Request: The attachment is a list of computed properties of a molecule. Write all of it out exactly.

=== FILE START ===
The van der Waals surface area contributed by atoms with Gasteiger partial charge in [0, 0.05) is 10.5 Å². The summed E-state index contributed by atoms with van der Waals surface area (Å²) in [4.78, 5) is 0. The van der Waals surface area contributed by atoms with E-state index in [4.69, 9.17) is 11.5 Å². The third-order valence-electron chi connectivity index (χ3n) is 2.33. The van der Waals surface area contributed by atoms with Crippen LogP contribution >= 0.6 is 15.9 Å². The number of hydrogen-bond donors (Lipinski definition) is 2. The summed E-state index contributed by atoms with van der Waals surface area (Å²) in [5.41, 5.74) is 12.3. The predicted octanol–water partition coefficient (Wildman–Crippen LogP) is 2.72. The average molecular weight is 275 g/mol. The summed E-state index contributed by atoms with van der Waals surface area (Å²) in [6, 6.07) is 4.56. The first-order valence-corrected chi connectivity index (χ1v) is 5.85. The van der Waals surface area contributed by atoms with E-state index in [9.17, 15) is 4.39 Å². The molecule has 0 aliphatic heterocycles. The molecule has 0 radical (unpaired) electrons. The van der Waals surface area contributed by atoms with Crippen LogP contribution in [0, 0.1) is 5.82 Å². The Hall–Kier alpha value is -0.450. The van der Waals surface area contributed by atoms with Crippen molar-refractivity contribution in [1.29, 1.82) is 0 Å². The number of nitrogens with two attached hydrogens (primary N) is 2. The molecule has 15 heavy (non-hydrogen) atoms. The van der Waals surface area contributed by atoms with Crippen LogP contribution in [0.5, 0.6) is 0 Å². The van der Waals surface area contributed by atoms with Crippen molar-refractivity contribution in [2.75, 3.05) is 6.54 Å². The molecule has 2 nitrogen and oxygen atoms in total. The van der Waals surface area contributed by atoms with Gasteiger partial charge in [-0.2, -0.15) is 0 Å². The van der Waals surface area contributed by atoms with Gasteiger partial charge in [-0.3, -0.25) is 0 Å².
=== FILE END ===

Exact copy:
The van der Waals surface area contributed by atoms with Gasteiger partial charge in [0, 0.05) is 10.5 Å². The summed E-state index contributed by atoms with van der Waals surface area (Å²) in [4.78, 5) is 0. The van der Waals surface area contributed by atoms with E-state index in [4.69, 9.17) is 11.5 Å². The third-order valence-electron chi connectivity index (χ3n) is 2.33. The van der Waals surface area contributed by atoms with Crippen LogP contribution >= 0.6 is 15.9 Å². The number of hydrogen-bond donors (Lipinski definition) is 2. The summed E-state index contributed by atoms with van der Waals surface area (Å²) in [5.41, 5.74) is 12.3. The predicted octanol–water partition coefficient (Wildman–Crippen LogP) is 2.72. The average molecular weight is 275 g/mol. The summed E-state index contributed by atoms with van der Waals surface area (Å²) in [6, 6.07) is 4.56. The first-order valence-corrected chi connectivity index (χ1v) is 5.85. The van der Waals surface area contributed by atoms with E-state index in [9.17, 15) is 4.39 Å². The molecule has 0 aliphatic heterocycles. The molecule has 0 radical (unpaired) electrons. The van der Waals surface area contributed by atoms with Crippen LogP contribution in [0, 0.1) is 5.82 Å². The Hall–Kier alpha value is -0.450. The van der Waals surface area contributed by atoms with Crippen molar-refractivity contribution in [1.29, 1.82) is 0 Å². The number of nitrogens with two attached hydrogens (primary N) is 2. The molecule has 15 heavy (non-hydrogen) atoms. The van der Waals surface area contributed by atoms with Crippen LogP contribution in [0.5, 0.6) is 0 Å². The van der Waals surface area contributed by atoms with Crippen molar-refractivity contribution in [2.75, 3.05) is 6.54 Å². The molecule has 2 nitrogen and oxygen atoms in total. The van der Waals surface area contributed by atoms with Gasteiger partial charge in [-0.2, -0.15) is 0 Å². The van der Waals surface area contributed by atoms with Gasteiger partial charge in [-0.3, -0.25) is 0 Å².